It’s time to fix Maine’s citizen initiative law

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Knowing Maine Senate Republicans had a U.S. District Court date May 23 concerning Ranked Choice Voting (RCV), I had grand hopes the Senate GOP would ask for a court decision on the constitutionality of RCV, and the federal court would decide in time for this week’s column.

Alas, the Senate GOP is questioning the U.S. District Court if the state can mandate RCV for a political party primary election. We won’t have a court decision for about a week.

Complicating the RCV June 12 primary election, the Bangor Daily News reminds us voters “will also vote…on a people’s veto attempt [to] nix a law passed by the Legislature last year that could delay [RCV] until 2021.…”

Since my previous RCV column I’ve watched two popular RCV tutorial videos on Facebook. One video is from our Secretary of State. The other video is on Representative Jeff Timberlake’s Facebook page. Rep. Timberlake’s House District 75 is the only district with RCV for the June 12 primary vote, unless the pending Maine Senate GOP U.S. District Court decision changes things.

Like an ocean riptide, it’s deceptively easy to get sucked in and carried away by the endless “what if?” RCV arguments. For example, a friend recently found himself interviewed on the street by WCSH-TV’s Don Carrigan. “What do you think of Ranked Choice Voting?” Mr. Carrigan asked.

“I told him what I thought, but they didn’t use what I said in the news report,” my friend chuckled at the retelling.

What does it matter what my friend “thinks” about Ranked Choice Voting? The only opinion that matters is the court’s opinion on whether or not this voters shell game is constitutional.

Ranked Choice Voting means some votes count more than once, some don’t. It means voters are pressured into casting votes for candidates for whom they otherwise would never cast votes. And RCV means candidates receiving the most votes on Election Day might end up losing anyway.

Maine voters should not have to grapple with this nonsense, this beta version of voting. The Maine Legislature can simply, wisely, amend the state’s citizen initiative law.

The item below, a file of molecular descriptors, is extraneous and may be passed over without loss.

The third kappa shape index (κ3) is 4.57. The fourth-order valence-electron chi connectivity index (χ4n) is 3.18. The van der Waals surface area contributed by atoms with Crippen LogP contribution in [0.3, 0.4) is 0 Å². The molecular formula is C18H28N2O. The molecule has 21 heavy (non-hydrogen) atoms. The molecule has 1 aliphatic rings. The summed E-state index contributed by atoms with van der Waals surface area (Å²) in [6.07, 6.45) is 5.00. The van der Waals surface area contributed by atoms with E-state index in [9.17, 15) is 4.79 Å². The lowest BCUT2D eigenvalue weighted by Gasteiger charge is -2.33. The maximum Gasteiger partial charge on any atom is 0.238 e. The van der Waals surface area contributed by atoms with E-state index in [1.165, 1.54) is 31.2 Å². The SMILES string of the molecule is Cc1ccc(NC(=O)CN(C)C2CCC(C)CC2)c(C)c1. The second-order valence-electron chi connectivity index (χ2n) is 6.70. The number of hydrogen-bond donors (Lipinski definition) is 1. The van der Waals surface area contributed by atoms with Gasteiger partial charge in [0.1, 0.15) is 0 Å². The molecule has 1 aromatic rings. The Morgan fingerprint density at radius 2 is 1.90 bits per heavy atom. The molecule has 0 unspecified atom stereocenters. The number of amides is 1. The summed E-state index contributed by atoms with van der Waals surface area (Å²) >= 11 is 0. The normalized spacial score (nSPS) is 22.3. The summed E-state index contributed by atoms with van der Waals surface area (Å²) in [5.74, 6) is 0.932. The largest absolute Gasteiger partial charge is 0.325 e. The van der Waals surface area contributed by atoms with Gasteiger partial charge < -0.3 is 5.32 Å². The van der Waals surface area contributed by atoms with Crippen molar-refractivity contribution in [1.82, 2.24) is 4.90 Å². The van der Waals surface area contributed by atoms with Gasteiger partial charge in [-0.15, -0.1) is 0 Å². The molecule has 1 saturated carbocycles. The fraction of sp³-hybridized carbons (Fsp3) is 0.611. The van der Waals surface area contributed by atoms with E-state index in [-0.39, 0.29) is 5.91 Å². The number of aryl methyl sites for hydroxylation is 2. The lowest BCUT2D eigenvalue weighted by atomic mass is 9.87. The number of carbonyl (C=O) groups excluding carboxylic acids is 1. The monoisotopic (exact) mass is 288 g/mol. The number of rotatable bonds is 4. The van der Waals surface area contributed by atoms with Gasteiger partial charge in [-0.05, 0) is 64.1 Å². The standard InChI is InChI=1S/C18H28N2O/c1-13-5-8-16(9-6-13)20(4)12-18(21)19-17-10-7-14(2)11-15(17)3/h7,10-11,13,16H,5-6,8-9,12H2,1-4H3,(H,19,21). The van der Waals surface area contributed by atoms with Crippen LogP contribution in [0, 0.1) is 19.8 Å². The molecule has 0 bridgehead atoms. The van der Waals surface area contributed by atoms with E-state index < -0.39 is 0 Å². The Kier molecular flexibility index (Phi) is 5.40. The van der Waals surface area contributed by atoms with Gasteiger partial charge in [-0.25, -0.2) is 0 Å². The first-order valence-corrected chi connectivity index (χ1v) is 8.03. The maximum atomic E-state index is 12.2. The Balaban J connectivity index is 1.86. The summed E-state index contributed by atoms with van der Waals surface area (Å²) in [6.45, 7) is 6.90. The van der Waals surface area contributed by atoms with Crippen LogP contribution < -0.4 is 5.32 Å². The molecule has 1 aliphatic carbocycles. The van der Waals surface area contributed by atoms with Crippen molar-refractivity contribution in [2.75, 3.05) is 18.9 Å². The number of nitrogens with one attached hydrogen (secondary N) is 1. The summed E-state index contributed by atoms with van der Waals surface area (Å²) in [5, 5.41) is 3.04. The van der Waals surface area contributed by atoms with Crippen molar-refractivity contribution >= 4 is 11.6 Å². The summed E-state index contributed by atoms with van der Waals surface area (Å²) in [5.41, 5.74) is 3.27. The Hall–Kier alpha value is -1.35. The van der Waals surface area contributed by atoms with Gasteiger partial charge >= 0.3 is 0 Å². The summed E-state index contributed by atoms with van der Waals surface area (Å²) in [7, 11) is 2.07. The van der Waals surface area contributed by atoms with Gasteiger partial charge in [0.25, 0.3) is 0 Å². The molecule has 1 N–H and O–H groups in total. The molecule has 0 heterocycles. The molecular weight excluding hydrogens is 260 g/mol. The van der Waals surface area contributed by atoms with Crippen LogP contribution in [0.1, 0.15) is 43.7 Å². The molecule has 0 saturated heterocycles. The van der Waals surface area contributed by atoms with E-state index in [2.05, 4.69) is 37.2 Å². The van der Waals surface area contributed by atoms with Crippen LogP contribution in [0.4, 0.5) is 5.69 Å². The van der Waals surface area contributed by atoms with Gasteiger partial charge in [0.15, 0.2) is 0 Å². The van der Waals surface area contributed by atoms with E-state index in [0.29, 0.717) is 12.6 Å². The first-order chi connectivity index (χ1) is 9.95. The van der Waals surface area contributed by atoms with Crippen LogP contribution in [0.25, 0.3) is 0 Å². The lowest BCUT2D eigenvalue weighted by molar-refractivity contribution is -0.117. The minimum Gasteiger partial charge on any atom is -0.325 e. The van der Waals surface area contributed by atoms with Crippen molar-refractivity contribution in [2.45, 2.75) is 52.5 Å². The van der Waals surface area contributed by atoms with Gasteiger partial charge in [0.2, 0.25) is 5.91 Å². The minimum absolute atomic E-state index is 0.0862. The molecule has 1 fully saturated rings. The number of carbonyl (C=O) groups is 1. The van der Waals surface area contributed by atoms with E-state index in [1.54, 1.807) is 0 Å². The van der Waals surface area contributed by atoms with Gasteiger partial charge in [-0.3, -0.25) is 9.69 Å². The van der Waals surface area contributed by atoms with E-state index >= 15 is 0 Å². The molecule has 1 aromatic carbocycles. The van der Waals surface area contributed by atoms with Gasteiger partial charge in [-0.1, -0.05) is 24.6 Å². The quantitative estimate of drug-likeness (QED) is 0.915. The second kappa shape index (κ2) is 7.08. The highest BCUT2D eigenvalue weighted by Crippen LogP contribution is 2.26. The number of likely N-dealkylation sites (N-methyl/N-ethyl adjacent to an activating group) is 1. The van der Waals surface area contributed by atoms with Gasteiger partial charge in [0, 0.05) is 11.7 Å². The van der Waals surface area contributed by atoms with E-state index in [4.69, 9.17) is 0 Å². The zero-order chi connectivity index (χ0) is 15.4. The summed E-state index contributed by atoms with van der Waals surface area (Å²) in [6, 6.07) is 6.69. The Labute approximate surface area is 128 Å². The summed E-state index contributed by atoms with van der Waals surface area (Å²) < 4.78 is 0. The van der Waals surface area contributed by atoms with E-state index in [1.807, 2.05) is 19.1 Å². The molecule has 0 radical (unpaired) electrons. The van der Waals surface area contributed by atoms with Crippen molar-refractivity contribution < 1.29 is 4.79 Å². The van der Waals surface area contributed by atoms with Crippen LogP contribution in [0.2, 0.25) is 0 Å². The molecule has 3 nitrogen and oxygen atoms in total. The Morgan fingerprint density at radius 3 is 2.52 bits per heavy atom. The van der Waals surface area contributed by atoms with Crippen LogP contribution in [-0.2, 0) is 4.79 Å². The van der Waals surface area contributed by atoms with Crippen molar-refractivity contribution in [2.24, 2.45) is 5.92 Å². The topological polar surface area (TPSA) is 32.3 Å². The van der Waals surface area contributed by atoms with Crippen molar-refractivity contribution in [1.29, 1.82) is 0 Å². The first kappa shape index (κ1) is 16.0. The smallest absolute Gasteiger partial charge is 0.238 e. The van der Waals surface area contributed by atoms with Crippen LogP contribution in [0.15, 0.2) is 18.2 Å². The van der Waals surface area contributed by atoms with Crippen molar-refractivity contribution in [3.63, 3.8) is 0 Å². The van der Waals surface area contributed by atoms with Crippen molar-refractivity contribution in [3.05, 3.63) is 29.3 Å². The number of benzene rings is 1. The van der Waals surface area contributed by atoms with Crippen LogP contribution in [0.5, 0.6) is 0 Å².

As Mary Adams — the staunchest citizen initiative advocate I know — reminded us in my previous RCV column, “It’s common sense. First find out if it’s constitutional. If it isn’t, then don’t put it on the ballot.”

The Legislature, “should now add the proviso that the court has to look at it and has to rule whether or not it’s contrary to the Maine Constitution,” said Mary Adams.

In the same way, a citizen initiative to raise taxes on income above $127,200 annually on both employees and employers is waiting to be either approved by the Maine Legislature or put out for a vote in the November 2018 general election. But the Maine Constitution, Article IV, Section 9 reads, “all bills for raising a revenue shall originate in the House of Representatives….”

Again, why was this new 3.8 percent payroll tax not sent first to the court to determine its constitutionality?

Bottom line: we need to insist our legislators do the right thing here. Our legislators are, after all, the citizens’ first line of defense against harmful laws. Stop with the we-don’t-want-to-risk-being-criticized half-measures. Enough is enough. As Mary Adams said, amending the law, shuffling the order of government actions taken on citizen initiative questions “is common sense.”

When in doubt about the legality of a citizen initiative question: Let the courts decide first.

Secretary of State RCV Video https://youtu.be/xcGGH7E_vNk

Representative Timberlake RCV Video https://www.facebook.com/jeff.timberlake.98/videos/1649875288393962/

BDN report on RCV http://bangordailynews.com/2018/05/23/politics/maine-republicans-make-their-legal-case-against-ranked-choice-voting/

Scott K. Fish has served as a communications staffer for Maine Senate and House Republican caucuses, and was communications director for Senate President Kevin Raye. He founded and edited AsMaineGoes.com and served as director of communications/public relations for Maine’s Department of Corrections until 2015. He is now using his communications skills to serve clients in the private sector.

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